What else can blockchain offer?
As well as opening up supply chain transparency, blockchain also offers other advantages to managing the supply chain more efficiently. For example, the technology can:
record the quantity of assets as they move between supply chain nodes
track orders, receipts, shipment notifications and other trade-related documents
hold contractual information about the product and be used to deliver “smart contracts”
verify certifications of products, such as determining whether a food product is organic or fair trade
share information about manufacturing processes, assembly, delivery and maintenance.
Excitingly, it also offers opportunities to the circular economy where it can provide alternatives to marketplace systems such as Airbnb, or be used to provide information to help with disassembly or reuse. For instance, when decommissioning a building, blockchain could be used to provide a valuable source of information.
The technology certainly has the potential to create new systems and ways of working. However, despite the hype, it is very much like email or social media in that its full value can only be realised when others are using it.
Furthermore, as with all new systems and ways of thinking, the technology can seem daunting and there are a lot of questions that still need to be answered. As a result, adoption is likely to be slow while businesses work out what it means for them.
However, in the same way that most people cannot code their own website, but can understand and take advantage of its benefits, organisations can undoubtedly start to work towards understanding how the technology might be able to meet their own needs. This might be by building up skills internally to improve how assets are managed, or by working with trusted partners to create localised networks. Some areas of the business will be a better fit than others, but it is a technology that certainly should not be ignored.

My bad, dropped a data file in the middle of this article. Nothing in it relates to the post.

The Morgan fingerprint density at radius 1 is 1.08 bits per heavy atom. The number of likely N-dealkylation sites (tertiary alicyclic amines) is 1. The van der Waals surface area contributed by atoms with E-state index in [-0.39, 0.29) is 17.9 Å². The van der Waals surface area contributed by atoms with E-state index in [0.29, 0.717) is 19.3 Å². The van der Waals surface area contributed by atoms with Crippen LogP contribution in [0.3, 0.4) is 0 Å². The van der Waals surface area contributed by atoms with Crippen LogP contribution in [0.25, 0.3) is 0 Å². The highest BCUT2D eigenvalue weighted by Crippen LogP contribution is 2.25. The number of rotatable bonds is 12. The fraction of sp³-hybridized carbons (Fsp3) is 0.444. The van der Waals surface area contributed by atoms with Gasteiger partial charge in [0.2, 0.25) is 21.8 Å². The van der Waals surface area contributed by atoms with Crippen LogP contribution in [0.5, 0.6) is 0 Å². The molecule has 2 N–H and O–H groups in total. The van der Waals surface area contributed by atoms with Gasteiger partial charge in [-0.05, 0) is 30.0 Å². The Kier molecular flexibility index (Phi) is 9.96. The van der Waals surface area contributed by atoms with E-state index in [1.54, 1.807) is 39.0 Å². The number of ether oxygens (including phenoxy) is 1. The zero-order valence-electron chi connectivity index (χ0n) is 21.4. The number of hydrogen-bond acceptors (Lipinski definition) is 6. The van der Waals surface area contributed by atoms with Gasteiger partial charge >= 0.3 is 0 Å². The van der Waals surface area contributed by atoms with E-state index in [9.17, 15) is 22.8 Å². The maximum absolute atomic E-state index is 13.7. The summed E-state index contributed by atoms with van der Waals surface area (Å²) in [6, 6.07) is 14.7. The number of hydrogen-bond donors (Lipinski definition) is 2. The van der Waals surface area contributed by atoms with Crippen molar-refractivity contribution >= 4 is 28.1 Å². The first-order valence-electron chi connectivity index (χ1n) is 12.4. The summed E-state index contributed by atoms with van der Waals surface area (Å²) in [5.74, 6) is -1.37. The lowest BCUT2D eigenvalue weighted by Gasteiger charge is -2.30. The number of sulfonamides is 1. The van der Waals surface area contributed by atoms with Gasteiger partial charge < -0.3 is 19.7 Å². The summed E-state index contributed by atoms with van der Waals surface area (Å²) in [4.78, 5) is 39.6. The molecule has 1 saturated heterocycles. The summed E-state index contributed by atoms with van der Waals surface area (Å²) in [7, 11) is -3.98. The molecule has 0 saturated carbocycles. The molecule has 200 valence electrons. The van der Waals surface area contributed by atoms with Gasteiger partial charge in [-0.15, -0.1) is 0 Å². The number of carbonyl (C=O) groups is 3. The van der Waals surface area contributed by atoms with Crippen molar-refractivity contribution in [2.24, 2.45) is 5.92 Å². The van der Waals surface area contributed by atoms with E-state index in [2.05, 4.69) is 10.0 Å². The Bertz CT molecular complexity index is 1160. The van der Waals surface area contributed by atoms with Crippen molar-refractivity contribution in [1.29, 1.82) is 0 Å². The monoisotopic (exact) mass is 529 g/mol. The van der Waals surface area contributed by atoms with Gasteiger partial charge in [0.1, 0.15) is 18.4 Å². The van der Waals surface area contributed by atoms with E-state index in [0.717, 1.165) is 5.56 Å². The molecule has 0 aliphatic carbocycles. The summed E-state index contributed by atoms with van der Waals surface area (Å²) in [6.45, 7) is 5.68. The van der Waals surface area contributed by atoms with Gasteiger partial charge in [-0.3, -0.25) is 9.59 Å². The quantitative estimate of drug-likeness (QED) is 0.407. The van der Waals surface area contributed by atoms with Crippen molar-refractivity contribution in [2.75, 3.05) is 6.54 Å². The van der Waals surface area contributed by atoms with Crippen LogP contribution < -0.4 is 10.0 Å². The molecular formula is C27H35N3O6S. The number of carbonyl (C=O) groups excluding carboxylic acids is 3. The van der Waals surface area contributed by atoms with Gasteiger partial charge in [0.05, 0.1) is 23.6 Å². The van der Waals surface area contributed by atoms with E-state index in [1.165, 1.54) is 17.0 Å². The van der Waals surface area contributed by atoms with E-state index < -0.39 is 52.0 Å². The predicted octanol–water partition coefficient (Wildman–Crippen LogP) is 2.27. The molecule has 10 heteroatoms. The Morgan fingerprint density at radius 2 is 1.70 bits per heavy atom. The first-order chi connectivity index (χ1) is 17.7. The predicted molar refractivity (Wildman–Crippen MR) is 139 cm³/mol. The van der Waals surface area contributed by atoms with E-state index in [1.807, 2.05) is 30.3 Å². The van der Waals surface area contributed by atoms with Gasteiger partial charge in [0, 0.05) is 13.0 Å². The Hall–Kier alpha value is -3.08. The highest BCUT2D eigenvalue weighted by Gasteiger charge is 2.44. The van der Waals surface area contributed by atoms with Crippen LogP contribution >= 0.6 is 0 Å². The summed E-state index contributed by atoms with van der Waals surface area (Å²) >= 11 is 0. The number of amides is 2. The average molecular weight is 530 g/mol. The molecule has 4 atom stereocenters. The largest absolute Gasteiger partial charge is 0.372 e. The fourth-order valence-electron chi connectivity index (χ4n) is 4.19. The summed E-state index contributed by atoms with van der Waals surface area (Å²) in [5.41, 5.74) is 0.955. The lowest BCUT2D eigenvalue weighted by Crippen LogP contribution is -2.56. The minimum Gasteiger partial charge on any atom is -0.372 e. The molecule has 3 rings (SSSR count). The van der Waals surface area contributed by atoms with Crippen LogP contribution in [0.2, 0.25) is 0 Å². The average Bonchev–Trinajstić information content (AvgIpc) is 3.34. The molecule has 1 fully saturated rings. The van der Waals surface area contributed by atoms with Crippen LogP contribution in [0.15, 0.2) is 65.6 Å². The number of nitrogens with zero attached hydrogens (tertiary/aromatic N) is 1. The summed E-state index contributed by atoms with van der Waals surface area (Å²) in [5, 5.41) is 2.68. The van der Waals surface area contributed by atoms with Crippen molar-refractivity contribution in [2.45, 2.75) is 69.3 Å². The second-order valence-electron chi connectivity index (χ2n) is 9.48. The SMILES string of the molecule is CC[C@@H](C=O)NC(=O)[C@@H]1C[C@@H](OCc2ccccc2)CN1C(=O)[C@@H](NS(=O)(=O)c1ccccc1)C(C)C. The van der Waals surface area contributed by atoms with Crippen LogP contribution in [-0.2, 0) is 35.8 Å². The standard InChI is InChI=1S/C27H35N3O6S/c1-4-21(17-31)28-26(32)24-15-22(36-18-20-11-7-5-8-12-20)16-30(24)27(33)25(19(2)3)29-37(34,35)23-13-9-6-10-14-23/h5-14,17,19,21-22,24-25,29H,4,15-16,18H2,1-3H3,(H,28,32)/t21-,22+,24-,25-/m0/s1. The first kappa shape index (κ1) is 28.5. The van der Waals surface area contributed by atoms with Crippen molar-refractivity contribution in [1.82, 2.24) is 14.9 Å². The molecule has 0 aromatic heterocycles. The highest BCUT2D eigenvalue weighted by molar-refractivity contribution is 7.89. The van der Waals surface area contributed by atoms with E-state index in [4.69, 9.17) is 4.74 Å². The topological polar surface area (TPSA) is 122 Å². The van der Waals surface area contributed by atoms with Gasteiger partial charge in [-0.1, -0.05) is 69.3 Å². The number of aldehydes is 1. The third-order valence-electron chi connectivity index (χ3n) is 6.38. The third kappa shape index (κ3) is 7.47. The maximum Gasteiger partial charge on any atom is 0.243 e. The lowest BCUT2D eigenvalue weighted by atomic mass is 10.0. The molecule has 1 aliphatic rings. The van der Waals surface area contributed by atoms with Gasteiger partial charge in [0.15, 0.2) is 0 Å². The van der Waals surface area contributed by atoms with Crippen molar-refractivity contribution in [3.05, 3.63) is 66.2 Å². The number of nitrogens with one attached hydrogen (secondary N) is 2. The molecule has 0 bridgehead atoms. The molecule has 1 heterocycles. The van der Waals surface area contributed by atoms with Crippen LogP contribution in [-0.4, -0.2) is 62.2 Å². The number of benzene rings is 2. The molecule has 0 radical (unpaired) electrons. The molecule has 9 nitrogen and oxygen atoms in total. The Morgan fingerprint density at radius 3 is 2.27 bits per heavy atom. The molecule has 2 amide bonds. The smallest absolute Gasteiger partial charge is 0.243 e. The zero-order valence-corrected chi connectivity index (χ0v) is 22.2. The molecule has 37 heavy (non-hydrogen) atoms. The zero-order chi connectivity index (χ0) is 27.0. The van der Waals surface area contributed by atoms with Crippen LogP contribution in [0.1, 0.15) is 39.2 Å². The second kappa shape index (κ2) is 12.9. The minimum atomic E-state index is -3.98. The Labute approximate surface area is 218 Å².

Blockchain offers a secure, unbiased and reliable open platform that creates a form of digital ledger.
It is a way of providing proof of origin and sustainable and ethical sourcing, production and manufacture.
Many organisations are already trialling blockchain and there are applications that have already been developed and can be used.
Companies should consider what opportunities blockchain could offer, perhaps by identifying some low-risk projects to start their journey.